There is no upper bound on what can be earned in the Pareto Network which allows for more practical monetization of vulnerability disclosure. Several aspects of the system are further aligned for the needs and goals of security researchers, notably how no liability is introduced from this system.
Using the best practices, security researchers can disclose anonymously and be paid anonymously, as the Pareto Network inherits payout fulfillment alongside user identity from the Ethereum blockchain and Ethereum addressing namespace respectively. All the Pareto Network knows about each member is their Ethereum address. Note that haphazard use of the Ethereum blockchain is not anonymous.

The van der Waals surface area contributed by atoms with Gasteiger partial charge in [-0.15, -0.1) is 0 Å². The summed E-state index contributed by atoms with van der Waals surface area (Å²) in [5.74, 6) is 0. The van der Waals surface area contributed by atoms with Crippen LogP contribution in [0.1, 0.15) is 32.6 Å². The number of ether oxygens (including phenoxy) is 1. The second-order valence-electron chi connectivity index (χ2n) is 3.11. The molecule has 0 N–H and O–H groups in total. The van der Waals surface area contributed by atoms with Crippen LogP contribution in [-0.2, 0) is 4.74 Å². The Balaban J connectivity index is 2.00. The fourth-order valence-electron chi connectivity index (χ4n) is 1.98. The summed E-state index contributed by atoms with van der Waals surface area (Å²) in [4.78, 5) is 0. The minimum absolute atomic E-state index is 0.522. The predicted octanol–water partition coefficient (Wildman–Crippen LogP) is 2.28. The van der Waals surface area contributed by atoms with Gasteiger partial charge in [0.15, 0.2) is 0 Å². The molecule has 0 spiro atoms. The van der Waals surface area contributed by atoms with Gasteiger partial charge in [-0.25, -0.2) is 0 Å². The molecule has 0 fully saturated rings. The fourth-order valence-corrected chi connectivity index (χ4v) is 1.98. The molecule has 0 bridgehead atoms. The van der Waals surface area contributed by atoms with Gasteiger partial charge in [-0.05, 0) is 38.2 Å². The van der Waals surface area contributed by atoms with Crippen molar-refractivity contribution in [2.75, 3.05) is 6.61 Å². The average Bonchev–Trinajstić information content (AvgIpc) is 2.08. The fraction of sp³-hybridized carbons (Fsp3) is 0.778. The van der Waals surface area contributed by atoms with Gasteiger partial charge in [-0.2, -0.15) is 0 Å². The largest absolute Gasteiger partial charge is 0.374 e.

While the Pareto Network’s use in the capital markets has burgeoning utility, its use in software vulnerability disclosure has shown how it addresses information asymmetries in a variety of fields.
Now, bug bounty hunters, hackers, security researchers and more can get paid the amount their disclosure is actually worth.
Learn more about the Pareto Network here.
Bug Bounties are undervalued, mispricing led to hacker stealing $40 million from Binance was originally published in Hacker Noon on Medium, where people are continuing the conversation by highlighting and responding to this story.